Ein Karem is about 5 miles west of Jerusalem. This photo shows a general view of the hill country of Judea. En Karem is in the valley below.

The vicinity of En Karem in the hill country of Judea. Photo by Ferrell Jenkins

The vicinity of En Karem in the hill country of Judea. Photo by Ferrell Jenkins

The Israel Antiquities Authority  announced today that a family in En Karem discovered a ritual bath under the floor of their house dating to the Second Temple period (meaning Herod’s Temple).

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An ancient ritual bath (miqwe) found during renovations in a living room in ‘En Kerem reinforces the hypothesis there was a Jewish settlement located in the vicinity during the Second Temple period
An ancient, two thousand year old ritual bath (miqwe) was discovered below a living room floor during renovations carried out in a private house in the picturesque neighborhood of ‘Ein Kerem in Jerusalem. Archaeologists of the Israel Antiquities Authority were amazed to discover that a pair of wooden doors beneath a stylized rug in the middle of a pleasant family’s living room concealed an ancient ritual bath.

The ritual bath is in this corner below the rug.Photo Assaf Peretz, courtesy of the Israel Antiquities Authority

The ritual bath is in this corner below the rug. Photo Assaf Peretz, courtesy of the Israel Antiquities Authority.

Wednesday the owners of the place were awarded a certificate of appreciation by the Israel Antiquities Authority for exhibiting good citizenship in that they reported the discovery of the miqwe and thereby contributed to the study of the Land of Israel.

The miqwe, which is complete and quite large (length 3.5 m, width 2.4 m, depth 1.8 m), is rock-hewn and meticulously plastered according to the laws of purity appearing in the halacha. A staircase leads to the bottom of the immersion pool. Pottery vessels dating to the time of the Second Temple (first century CE) and traces of fire that might constitute evidence of the destruction of 66-70 CE were discovered inside the bath. In addition, fragments of stone vessels were found which were common during the Second Temple period because stone cannot be contaminated and remains pure.

The ritual bath is in this corner below the rug.Photo Assaf Peretz, courtesy of the Israel Antiquities Authority

Steps leading into the ritual bath..Photo Assaf Peretz, courtesy Israel Antiquities Authority.

According to Amit Re’em, Jerusalem District Archaeologist, “Such instances of finding antiquities beneath a private home can happen only in Israel and Jerusalem in particular. Beyond the excitement and the unusual story of the discovery of the miqwe, its exposure is of archaeological importance. ‘Ein Kerem is considered a place sacred to Christianity in light of its identification with “a city of Judah” – the place where according to the New Testament [See Above], John the Baptist was born and where his pregnant mother Elisabeth met with Mary, mother of Jesus. Despite these identifications, the archaeological remains in ‘Ein Kerem and the surrounding area, which are related to the time when these events transpired (the Second Temple period), are few and fragmented. The discovery of the ritual bath reinforces the hypothesis there was a Jewish settlement from the time of the Second Temple located in the region of what is today ‘Ein Kerem.”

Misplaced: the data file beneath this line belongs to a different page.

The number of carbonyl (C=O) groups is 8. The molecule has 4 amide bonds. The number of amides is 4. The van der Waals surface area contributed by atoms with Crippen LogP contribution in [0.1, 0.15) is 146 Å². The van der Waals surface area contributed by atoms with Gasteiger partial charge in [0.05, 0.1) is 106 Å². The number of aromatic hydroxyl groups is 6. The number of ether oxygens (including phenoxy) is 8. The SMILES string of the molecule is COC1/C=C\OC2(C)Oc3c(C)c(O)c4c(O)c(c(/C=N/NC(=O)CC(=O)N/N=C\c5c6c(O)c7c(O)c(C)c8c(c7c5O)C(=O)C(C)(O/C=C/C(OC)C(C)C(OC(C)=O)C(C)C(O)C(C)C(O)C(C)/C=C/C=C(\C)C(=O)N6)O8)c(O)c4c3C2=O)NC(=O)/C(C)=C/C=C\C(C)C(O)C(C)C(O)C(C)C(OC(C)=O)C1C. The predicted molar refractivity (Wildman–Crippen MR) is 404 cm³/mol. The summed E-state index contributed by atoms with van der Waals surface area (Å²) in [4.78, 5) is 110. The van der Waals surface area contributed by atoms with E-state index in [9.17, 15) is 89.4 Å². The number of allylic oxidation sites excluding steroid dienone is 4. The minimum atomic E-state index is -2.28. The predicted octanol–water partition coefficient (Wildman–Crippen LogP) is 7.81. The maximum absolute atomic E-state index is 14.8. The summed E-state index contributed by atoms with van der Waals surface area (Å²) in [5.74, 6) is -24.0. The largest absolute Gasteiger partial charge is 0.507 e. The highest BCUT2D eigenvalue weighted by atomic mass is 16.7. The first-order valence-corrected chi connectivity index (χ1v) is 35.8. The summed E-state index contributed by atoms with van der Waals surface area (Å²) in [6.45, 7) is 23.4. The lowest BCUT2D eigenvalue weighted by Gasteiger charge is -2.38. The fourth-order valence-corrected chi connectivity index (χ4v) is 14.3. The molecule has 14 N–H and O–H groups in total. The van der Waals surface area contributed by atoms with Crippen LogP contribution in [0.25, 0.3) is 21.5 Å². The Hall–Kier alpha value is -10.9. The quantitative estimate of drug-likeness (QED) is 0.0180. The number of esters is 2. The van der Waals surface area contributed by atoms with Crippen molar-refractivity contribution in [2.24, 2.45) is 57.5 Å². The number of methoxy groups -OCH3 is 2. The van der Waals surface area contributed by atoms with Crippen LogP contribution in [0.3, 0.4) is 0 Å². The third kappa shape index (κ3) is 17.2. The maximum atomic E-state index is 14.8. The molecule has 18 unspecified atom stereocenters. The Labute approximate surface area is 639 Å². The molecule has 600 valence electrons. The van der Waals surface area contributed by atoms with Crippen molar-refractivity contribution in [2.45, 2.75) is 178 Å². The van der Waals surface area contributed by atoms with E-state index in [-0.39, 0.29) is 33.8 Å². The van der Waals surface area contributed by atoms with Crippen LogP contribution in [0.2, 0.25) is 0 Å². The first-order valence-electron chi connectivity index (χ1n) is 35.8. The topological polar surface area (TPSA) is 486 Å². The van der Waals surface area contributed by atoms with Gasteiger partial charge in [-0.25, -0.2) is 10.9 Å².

The owners of the place said, “Initially, we were uncertain regarding the importance of the find revealed below our house and we hesitated contacting the Israel Antiquities Authority because of the consequences we believed would be involved in doing so. At the same time, we had a strong feeling that what was situated beneath the floor of our house is a find of historical value and our sense of civic and public duty clinched it for us. We felt that this find deserves to be seen and properly documented. We contacted the Israel Antiquities Authority at our own initiative in order that they would complete the excavation and the task of documenting the discovery. Representatives of the IAA arrived and together we cleaned the miqwe. To our joy and indeed to our surprise, we found them to be worthy partners in this fascinating journey. The IAA archaeologists demonstrated great professionalism, interest and pleasantness. They were solely concerned with preserving and investigating the finds.